The representation of global spatial structure in amblyopia


Simmers AJ, Bex PJ. The representation of global spatial structure in amblyopia. Vision Research [Internet]. 2004;44 :523–33.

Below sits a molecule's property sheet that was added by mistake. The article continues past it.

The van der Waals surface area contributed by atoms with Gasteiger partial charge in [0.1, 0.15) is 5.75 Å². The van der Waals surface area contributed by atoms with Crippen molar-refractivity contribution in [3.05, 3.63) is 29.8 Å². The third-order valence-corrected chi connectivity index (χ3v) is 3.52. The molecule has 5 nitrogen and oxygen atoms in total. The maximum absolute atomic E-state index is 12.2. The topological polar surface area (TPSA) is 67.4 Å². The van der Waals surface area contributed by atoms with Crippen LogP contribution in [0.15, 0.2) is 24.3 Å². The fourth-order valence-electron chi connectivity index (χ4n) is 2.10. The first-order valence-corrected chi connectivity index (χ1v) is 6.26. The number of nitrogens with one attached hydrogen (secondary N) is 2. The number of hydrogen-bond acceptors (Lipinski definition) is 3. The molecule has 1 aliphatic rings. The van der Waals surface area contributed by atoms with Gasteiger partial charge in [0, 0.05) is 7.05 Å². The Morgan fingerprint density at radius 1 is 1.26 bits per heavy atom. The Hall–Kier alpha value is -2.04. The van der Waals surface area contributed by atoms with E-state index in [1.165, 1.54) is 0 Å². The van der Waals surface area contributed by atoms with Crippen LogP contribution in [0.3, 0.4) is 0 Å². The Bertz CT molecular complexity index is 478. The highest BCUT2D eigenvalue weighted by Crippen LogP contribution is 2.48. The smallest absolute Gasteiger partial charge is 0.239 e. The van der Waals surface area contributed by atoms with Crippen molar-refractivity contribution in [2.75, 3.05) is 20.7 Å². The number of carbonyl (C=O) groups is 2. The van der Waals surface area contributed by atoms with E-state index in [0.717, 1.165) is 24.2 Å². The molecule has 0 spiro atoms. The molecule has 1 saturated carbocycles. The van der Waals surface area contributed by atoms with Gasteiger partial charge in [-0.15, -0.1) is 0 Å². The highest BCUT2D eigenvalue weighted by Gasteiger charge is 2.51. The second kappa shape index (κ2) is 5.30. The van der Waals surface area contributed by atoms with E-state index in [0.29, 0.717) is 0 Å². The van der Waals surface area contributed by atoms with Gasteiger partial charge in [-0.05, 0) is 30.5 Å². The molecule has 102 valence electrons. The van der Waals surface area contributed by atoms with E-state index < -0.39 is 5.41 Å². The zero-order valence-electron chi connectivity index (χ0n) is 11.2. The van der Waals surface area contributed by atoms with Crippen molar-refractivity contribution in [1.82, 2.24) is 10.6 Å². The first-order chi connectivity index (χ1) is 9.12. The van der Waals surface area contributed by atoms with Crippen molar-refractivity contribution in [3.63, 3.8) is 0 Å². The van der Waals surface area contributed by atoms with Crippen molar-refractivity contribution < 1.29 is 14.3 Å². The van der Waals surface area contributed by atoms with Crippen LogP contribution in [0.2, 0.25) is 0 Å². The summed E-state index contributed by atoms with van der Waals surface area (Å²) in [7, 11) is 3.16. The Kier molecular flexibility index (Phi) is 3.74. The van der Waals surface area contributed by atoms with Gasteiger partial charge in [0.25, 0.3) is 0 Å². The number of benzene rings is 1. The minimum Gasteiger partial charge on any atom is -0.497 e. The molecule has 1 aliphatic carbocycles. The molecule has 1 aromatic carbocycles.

Visual processing is thought to involve initial local analyses that are subsequently integrated globally to derive functional representations of structure that extends over large areas of visual space. Amblyopia is a common deficit in spatial vision that could be based on either unreliable local estimates of image structure, irregularities in global image integration or a combination of errors at both these stages. The purpose of this study was to quantify the integration of local spatial information in amblyopia with global orientation discrimination and inter-ocular matching tasks. Stimuli were composed of pseudo-random arrays of highly visible and resolvable features (Gabor patches) whose local orientation and position were drawn from global distributions whose mean and variance statistics were systemically varied. Global orientation discrimination thresholds in both the amblyopic and fellow eye were elevated. The orientational and positional variances perceived by the amblyopic eye were matched by stimuli with higher variances perceived in the fellow eye. It would appear that amblyopes are able to integrate orientation information across visual space but the global representation of local structure shows greater variability compared to normal. It is this increased spatial uncertainty that underlies the spatial deficit in amblyopia.